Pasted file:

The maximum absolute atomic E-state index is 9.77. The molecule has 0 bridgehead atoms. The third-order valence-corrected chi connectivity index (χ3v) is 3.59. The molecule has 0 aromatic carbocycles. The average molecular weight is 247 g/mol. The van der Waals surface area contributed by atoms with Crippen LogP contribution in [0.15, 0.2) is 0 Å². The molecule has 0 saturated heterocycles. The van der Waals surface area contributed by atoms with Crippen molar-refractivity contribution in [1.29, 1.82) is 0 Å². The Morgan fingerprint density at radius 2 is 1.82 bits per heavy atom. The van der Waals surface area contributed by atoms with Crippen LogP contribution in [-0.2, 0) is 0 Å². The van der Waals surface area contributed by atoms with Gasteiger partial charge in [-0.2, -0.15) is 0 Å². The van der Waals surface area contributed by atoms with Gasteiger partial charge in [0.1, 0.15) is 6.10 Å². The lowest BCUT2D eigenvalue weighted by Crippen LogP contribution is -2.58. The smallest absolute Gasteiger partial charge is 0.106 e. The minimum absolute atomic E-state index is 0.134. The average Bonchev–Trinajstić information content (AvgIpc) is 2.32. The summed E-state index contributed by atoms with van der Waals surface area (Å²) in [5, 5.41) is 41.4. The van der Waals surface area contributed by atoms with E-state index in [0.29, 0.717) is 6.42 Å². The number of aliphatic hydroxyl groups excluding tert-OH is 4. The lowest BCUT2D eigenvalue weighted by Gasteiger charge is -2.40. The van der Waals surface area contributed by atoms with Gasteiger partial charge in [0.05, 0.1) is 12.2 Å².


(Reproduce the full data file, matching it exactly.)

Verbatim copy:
The maximum absolute atomic E-state index is 9.77. The molecule has 0 bridgehead atoms. The third-order valence-corrected chi connectivity index (χ3v) is 3.59. The molecule has 0 aromatic carbocycles. The average molecular weight is 247 g/mol. The van der Waals surface area contributed by atoms with Crippen LogP contribution in [0.15, 0.2) is 0 Å². The molecule has 0 saturated heterocycles. The van der Waals surface area contributed by atoms with Crippen molar-refractivity contribution in [1.29, 1.82) is 0 Å². The Morgan fingerprint density at radius 2 is 1.82 bits per heavy atom. The van der Waals surface area contributed by atoms with Crippen LogP contribution in [-0.2, 0) is 0 Å². The van der Waals surface area contributed by atoms with Gasteiger partial charge in [-0.2, -0.15) is 0 Å². The van der Waals surface area contributed by atoms with Gasteiger partial charge in [0.1, 0.15) is 6.10 Å². The lowest BCUT2D eigenvalue weighted by Crippen LogP contribution is -2.58. The smallest absolute Gasteiger partial charge is 0.106 e. The minimum absolute atomic E-state index is 0.134. The average Bonchev–Trinajstić information content (AvgIpc) is 2.32. The summed E-state index contributed by atoms with van der Waals surface area (Å²) in [5, 5.41) is 41.4. The van der Waals surface area contributed by atoms with E-state index in [0.29, 0.717) is 6.42 Å². The number of aliphatic hydroxyl groups excluding tert-OH is 4. The lowest BCUT2D eigenvalue weighted by Gasteiger charge is -2.40. The van der Waals surface area contributed by atoms with Gasteiger partial charge in [0.05, 0.1) is 12.2 Å².